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Curtis, m - The Women's Side of the Coin

Curtis, m - The Women's Side of the Coin

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Published by gamirov
Conference Paper about Gulen Movement
Conference Paper about Gulen Movement

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Published by: gamirov on Jul 14, 2008
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05/09/2014

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The Women's Side of the Coin: The Gulen Movement in America, a New Turkish
American Community Taking Root

This paper traces the development of the Fethullah Gulen movement as Turkish
women who come to live in America experience it. My paper draws on my friendships
and observations of this community dating back to 1997 during which time I have
witnessed the Gulen community in Texas grow from but a handful of people to a
veritable community . Despite the size and breadth of this community, little has been
written in general about the women's side of this movement in Turkey in English1, and
still less has been written about their experiences in America. Elisabeth Ozdalga\u2019s work
with Gulen adherents in Turkey has informed a great deal of this paper, and the ideas
presented here are a sort of dialogue with her work. While much has been written about
\u201cTurkish Islam\u201d2 as it is understood in the context of Fethullah Gulen\u2019s writings at a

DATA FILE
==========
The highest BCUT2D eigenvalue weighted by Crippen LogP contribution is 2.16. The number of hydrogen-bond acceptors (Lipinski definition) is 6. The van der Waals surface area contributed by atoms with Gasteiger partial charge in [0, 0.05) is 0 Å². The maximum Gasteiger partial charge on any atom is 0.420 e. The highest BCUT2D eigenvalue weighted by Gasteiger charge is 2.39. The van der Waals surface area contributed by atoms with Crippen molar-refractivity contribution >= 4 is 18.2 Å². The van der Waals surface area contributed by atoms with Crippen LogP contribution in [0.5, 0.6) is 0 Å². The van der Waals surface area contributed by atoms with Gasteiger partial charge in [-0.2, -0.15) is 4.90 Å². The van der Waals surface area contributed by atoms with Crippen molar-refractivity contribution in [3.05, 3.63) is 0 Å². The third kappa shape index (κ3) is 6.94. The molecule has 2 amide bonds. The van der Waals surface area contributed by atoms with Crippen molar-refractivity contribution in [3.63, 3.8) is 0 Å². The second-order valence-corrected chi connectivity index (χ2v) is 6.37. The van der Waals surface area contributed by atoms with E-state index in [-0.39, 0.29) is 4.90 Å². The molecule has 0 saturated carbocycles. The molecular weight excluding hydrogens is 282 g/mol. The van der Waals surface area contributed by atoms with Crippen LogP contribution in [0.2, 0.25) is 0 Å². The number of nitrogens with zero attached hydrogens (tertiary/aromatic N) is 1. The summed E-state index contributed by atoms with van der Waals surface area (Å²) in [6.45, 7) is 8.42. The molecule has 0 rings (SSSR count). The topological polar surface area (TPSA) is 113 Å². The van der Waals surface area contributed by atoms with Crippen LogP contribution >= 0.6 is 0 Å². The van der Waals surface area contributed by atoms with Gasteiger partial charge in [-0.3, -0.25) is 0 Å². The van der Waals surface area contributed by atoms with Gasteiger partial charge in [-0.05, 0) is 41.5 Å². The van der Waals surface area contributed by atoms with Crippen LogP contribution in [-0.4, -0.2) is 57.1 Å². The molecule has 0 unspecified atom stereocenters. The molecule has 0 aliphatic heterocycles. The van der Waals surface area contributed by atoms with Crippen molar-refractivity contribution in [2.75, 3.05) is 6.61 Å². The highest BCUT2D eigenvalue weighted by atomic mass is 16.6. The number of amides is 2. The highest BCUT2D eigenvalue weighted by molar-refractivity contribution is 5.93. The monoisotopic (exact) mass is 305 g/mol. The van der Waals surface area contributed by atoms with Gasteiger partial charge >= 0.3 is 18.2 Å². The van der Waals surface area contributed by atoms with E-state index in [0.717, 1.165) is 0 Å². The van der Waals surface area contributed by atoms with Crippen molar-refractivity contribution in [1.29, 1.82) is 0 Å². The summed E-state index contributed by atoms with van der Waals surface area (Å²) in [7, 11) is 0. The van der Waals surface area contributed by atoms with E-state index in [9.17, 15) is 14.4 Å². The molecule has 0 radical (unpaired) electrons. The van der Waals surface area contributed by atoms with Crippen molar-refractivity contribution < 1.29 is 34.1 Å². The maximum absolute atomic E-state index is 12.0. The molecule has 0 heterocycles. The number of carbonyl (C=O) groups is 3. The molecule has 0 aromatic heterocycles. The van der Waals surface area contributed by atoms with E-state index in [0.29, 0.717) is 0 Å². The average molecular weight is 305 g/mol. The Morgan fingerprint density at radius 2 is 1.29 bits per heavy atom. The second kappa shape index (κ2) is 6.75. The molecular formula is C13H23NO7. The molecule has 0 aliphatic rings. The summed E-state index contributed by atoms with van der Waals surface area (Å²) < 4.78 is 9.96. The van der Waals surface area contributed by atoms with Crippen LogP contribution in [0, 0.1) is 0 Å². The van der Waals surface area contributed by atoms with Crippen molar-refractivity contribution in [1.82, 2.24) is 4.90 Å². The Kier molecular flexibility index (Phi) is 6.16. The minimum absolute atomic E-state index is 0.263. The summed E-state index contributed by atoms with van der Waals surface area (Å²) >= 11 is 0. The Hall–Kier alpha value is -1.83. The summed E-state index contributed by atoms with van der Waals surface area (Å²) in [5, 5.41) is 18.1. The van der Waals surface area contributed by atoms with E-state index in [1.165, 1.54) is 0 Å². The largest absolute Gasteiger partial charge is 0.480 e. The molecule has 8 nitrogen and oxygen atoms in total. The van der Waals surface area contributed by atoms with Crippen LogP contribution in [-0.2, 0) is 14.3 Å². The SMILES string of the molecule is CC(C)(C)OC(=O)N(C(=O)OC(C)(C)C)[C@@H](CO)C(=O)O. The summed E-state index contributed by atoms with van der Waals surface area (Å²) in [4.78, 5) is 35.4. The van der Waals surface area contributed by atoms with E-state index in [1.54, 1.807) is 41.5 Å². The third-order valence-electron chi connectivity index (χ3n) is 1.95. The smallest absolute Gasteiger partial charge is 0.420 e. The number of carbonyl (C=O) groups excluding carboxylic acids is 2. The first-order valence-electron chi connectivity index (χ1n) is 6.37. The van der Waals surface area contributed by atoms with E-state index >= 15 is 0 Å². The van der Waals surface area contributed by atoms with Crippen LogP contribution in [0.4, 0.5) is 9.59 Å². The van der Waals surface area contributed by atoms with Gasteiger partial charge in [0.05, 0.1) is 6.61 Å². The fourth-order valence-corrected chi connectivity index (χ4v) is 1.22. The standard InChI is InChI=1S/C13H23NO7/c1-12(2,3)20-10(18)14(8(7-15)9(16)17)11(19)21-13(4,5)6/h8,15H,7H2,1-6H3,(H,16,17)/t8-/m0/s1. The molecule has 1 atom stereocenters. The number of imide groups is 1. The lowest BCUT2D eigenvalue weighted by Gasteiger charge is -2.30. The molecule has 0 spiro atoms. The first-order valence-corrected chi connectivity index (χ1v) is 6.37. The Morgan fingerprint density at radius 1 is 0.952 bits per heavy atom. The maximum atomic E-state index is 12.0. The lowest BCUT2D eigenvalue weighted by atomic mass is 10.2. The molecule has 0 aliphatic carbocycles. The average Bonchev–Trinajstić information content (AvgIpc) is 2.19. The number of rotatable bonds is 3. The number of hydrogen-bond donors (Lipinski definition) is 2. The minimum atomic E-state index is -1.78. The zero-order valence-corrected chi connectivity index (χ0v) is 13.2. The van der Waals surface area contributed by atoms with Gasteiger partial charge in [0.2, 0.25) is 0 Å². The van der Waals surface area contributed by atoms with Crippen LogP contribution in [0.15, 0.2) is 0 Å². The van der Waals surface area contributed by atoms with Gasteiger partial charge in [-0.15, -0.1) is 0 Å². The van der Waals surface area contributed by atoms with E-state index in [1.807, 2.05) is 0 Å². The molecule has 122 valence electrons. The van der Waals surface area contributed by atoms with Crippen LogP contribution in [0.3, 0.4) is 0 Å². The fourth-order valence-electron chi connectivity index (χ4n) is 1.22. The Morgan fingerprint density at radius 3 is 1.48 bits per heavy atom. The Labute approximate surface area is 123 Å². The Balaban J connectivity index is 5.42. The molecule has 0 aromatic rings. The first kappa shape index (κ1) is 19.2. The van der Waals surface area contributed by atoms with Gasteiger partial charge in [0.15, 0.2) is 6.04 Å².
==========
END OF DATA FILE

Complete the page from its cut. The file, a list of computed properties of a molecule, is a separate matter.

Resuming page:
more theoretical level, little or no scholarship has focused on how this \u201cTurkish Islam\u201d is
negotiated in the daily lives of his adherents in an American context. This paper seeks to
fill this very interesting space of experience in the Gulen movement, those everyday life
experiences of Turkish women living in America.

1 Ozdalga, Elisabeth

2003 Following in the Footsteps of Fethullah Gulen: Three Women Teachers Tell
Their Stories. In Turkish Islam and the Secular State: The Gulen Movement. M. Hakan
Yavuz and John L. Esposito, eds., Pp. 85-114. Syracuse, New York: Syracuse
University Press.
2005 Redeemer or Outsider? The Gulen Community in the Civilizing Project. The
Muslim World 95(3): 429-446.

2 Yavuz, M. Hakan and John L. Esposito, eds.
2003 Turkish Islam and the Secular State: The Gulen Movement. Syracuse, New
York: Syracuse University Press.
1

There is a well known quote taken from Fethullah Gulen's writings3 that has come
to represent his perspective on how human beings are to treat one another: "Be so
tolerant that your bosom becomes wide like the ocean. Become inspired with faith and
love of human beings. Let there be no troubled souls to whom you do not offer a hand,
and about whom you remain unconcerned". This is the idea by which Gulen's adherents,
women and men, orient their lives. This effort to be tolerant and expansive in thought is
the essence behind Gulen's notion of a Turkish Islam. Women play a very important role
in modeling Turkish Islam through the hospitality they offer their guests and in the
friendships they build with their American neighbors and acquaintances. Commenting on
women's role in society, Gulen states that,